Tasting Notes:  Semi-dry, especially on the back end.  Moderate carbonation.  Light to medium bodied.  Low tartness.  The flavor is purely seltzer water with a hint of lime and a hint of sweetness.  Moderate length finish which was slightly off from regular seltzer water, although I can’t really describe how.  Low flavor intensity and complexity.  High sessionability.

My Opinion:  I liked this, but it was a bit too boring to be something I’d considering buying again.  It could be quite dangerous as it is so easy to drink and doesn’t at all taste alcoholic.

Most Similar to:  Non-alcoholic flavored sparkling water (I literally couldn’t taste any alcohol, and it had only the slightest difference in flavor from a non-alcoholic version).

Closing Notes:   If the most important thing about your alcoholic beverage is that it is low calorie, or you are counting carbs, you may enjoy this.

Have you tried any hard sparkling waters?  What did you think?

Reverend Nat’s ¡Tepache!

Review of Reverend Nat’s ¡Tepache!.  Note this technically isn’t even cider, as it is only made using pineapple juice, no apples.  I tried this awhile back, and I’ve sampled a number of ciders from Reverend Nat’s (see here).

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Cider:  ¡Tepache!
Cidery:  Reverend Nat’s
Cidery Location:  Portland OR
ABV:  3.2%
How Supplied:  22oz brown bottles
Style:  American craft fermented pineapple juice with spices

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Availability:  Summer Seasonal sold in Oregon, Washington, Southern California, Idaho, Hawaii, Alaska, British Columbia Canada, Japan, and Singapore

Cider Description:  During a holiday in Veracruz I had a chance meeting with a peddler hawking Traditional Tepache out of a push-cart. A few pesos poorer and I was on Cloud Nine. ‘I unquestionably must have that recipe!’ I shouted. My Spanish is dreadful and his English was no better but over a few minutes of pictographic correspondence, I felt sanguine in my capacity to recreate that sumptuous drink upon my return to Portland.

Composed exclusively of pineapples sourced from my second cousin’s plantation in Costa Rica, piloncillo from the Mexican state of Michoacan and a furtive selection of spices, this lightly alcoholic elixir is sure to please your palate.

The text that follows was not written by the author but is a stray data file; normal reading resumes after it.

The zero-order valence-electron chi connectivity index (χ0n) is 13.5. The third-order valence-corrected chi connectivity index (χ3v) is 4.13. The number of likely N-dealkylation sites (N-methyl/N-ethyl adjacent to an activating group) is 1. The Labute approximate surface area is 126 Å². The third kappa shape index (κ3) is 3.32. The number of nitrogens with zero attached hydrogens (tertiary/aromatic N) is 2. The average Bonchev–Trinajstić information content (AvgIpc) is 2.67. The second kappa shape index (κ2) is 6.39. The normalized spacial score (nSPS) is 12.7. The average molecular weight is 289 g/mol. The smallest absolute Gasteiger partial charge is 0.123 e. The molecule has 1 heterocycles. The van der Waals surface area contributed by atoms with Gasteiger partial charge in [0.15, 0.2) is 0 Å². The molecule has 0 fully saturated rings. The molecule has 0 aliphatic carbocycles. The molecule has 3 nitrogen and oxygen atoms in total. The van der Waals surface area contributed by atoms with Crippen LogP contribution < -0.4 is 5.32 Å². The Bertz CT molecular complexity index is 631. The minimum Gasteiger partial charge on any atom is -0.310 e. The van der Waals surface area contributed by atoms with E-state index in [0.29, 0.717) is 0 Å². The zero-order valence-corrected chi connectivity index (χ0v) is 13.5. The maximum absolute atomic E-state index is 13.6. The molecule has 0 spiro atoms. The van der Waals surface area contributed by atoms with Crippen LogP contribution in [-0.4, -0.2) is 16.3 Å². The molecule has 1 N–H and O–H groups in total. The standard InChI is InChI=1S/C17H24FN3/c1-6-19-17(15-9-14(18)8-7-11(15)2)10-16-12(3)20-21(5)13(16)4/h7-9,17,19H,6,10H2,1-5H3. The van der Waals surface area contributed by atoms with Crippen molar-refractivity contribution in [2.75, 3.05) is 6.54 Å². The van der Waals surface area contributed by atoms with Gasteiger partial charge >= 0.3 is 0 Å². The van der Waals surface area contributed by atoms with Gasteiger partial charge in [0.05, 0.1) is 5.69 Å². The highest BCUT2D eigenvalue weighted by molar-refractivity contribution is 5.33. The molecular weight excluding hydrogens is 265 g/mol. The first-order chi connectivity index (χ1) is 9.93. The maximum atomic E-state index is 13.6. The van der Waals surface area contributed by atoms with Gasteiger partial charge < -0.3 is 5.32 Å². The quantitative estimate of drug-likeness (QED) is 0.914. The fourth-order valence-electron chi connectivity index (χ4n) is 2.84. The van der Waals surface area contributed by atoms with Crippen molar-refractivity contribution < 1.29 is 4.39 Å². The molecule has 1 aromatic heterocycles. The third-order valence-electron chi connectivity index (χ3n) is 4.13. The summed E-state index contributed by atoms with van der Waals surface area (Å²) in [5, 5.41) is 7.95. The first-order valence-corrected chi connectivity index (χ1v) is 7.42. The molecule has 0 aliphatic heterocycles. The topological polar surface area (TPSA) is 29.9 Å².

Much like American Apple Pie, there is no recipe for Tepache. It is a traditional Mexican drink, frequently consumed out of a plastic baggie with a straw, sold by street vendors in Jalisco and made at home. It’s not a cider – NO APPLES! The fermentation happens on the scales and rind of the pineapples, imparting a deep and unique flavor. This beverage is low-alcohol and sweet like a Summer Shandy or Radler due to a partial fermentation of the pineapples. Available starting Cinco de Mayo.

Cidery Description:  Reverend Nat is a single-minded cider evangelist who searches the world for superior ingredients to handcraft the most unusual ciders that no one else will make.

Price:  $6.99
Where Bought:  Total Wine
Where Drank:  home
How Found:  Browsing.  It sounded good, and I wanted to try mixing it with cider this time versus drinking it straight, so it ended up being an impulse try.

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First Impression:  Hazy yellow/brown hue (I recommend to lightly shake before pouring to distribute the sediment).  Still.  Smells strongly of pineapple and moderately of spices.

Tasting Notes:  Semi-sweet to semi-dry.  Medium bodied.  Low tartness and acidity.  No bitterness, tannins, sourness, or funk.  Notes of juicy pineapple, cinnamon, and brown sugar.  Moderate length finish.  Moderate pineapple flavor and moderate amount of spice.  Low complexity.  Moderate flavor intensity.  High sessionability.

My Opinion:  Yum!  Great by itself or mixed with cider.  I tried it with Number Six Dry 99 (although that didn’t help boost the 3.2% ABV much as its only 4.2% ABV).  I agree with the suggestion to use more Tepache than cider (or 50-50).  I don’t like beer so I can’t comment on that mixture, although it appears plenty popular.

Most Similar to:  Nothing really.  You can’t really compare it to pineapple cider as it doesn’t use apples.  However, like a number of other beverages, I thought the pineapple came across more in the scent than the flavor.  I only know of one other cidery doing Tepache, Argus Cidery in Texas, although I haven’t tried it as I heard its sour and thats not my thing.

Closing Notes:   If you are looking to try something unique and like pineapple and spices, Tepache may be to your liking.  This definitely isn’t an everyday drinker (like his Revival, which remains my favorite from Rev Nat’s), but its unique.

Have you tried Tepache?  What did you think?